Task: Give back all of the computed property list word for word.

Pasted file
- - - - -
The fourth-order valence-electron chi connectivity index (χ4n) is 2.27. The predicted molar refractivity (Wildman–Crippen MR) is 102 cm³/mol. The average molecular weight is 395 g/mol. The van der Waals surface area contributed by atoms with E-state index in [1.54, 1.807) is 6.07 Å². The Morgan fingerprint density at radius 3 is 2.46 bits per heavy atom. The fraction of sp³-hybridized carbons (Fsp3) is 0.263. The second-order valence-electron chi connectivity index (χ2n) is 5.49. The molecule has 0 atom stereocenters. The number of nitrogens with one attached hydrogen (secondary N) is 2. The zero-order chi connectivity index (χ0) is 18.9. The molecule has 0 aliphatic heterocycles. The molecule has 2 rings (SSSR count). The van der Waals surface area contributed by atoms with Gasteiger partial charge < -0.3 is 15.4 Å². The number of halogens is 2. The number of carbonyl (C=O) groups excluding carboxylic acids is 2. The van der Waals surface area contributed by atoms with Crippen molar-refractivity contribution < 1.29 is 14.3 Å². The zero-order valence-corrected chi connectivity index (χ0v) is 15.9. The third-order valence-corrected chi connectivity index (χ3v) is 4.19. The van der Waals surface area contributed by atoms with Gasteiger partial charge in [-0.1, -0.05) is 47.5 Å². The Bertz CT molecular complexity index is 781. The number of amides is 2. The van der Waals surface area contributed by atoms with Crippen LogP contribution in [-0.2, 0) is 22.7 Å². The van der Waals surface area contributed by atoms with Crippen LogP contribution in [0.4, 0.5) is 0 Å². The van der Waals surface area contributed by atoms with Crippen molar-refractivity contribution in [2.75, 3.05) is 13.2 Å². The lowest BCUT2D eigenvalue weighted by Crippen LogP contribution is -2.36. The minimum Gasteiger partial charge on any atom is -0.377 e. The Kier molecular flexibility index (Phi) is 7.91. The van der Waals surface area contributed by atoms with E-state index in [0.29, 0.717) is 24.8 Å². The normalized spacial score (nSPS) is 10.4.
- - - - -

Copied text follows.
The fourth-order valence-electron chi connectivity index (χ4n) is 2.27. The predicted molar refractivity (Wildman–Crippen MR) is 102 cm³/mol. The average molecular weight is 395 g/mol. The van der Waals surface area contributed by atoms with E-state index in [1.54, 1.807) is 6.07 Å². The Morgan fingerprint density at radius 3 is 2.46 bits per heavy atom. The fraction of sp³-hybridized carbons (Fsp3) is 0.263. The second-order valence-electron chi connectivity index (χ2n) is 5.49. The molecule has 0 atom stereocenters. The number of nitrogens with one attached hydrogen (secondary N) is 2. The zero-order chi connectivity index (χ0) is 18.9. The molecule has 0 aliphatic heterocycles. The molecule has 2 rings (SSSR count). The van der Waals surface area contributed by atoms with Gasteiger partial charge < -0.3 is 15.4 Å². The number of halogens is 2. The number of carbonyl (C=O) groups excluding carboxylic acids is 2. The van der Waals surface area contributed by atoms with Crippen molar-refractivity contribution < 1.29 is 14.3 Å². The zero-order valence-corrected chi connectivity index (χ0v) is 15.9. The third-order valence-corrected chi connectivity index (χ3v) is 4.19. The van der Waals surface area contributed by atoms with Gasteiger partial charge in [-0.1, -0.05) is 47.5 Å². The Bertz CT molecular complexity index is 781. The number of amides is 2. The van der Waals surface area contributed by atoms with Crippen LogP contribution in [-0.2, 0) is 22.7 Å². The van der Waals surface area contributed by atoms with Crippen LogP contribution in [0.4, 0.5) is 0 Å². The van der Waals surface area contributed by atoms with Crippen molar-refractivity contribution in [2.75, 3.05) is 13.2 Å². The lowest BCUT2D eigenvalue weighted by Crippen LogP contribution is -2.36. The minimum Gasteiger partial charge on any atom is -0.377 e. The Kier molecular flexibility index (Phi) is 7.91. The van der Waals surface area contributed by atoms with E-state index in [0.29, 0.717) is 24.8 Å². The normalized spacial score (nSPS) is 10.4.